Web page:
Lobectomy Complications and Prognosis

What are the possible complications of a lobectomy, and what is the prognosis after surgery? Because a lobectomy is a major surgical procedure, complications are fairly common. Your surgeon will discuss these with you prior to your surgery and talk about why she feels the benefits of surgery outweigh the risk. What are these possible complications and risks?

Potential Complications

A lobectomy is a major surgery, and though your surgical team will do everything possible to minimize these risks, it's important to be aware of some of the possibilities so you can make an educated choice ahead of time.

There are several possible complications possible with a lobectomy. Keep in mind that many people do not have any of these complications, and even when complications develop, most people do not have all of these. They are listed here only as possible concerns so that you are aware of potential complications, and not to frighten you. Your doctor would not be recommending surgery if she felt the risks outweighed the benefits of surgery. In addition, at this time surgery is the only treatment for lung cancer which offers the chance for a cure of the disease.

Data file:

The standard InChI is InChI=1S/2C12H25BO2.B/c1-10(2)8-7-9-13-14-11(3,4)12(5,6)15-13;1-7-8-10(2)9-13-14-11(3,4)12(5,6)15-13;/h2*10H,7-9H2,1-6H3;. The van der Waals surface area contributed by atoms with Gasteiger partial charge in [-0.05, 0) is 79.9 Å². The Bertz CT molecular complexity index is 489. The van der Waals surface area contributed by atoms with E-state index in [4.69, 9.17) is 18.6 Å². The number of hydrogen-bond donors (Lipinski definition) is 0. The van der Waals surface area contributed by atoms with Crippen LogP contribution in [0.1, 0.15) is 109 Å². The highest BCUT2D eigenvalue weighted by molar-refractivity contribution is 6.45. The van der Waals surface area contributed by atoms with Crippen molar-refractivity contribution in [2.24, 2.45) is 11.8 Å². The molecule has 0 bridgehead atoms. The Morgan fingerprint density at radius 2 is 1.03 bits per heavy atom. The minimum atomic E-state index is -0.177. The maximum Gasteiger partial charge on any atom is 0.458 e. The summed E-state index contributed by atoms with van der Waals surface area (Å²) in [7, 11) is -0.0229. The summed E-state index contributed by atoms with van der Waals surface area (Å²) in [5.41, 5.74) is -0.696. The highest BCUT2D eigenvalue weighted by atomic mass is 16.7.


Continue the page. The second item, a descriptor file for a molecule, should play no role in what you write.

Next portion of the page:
If you are feeling anxious, it can be very helpful to connect with the lung cancer community. You can access people to talk with via lung cancer organizations such as LUNGevity, the Lung Force of the American Lung Association, or the Lung Cancer Alliance, or seek out others to talk with via social media. When looking for lung cancer support use the hashtag #LCSM. This is a very active community spanning the spectrum from oncologists, thoracic surgeons, and researchers, to patients and advocates for lung cancer.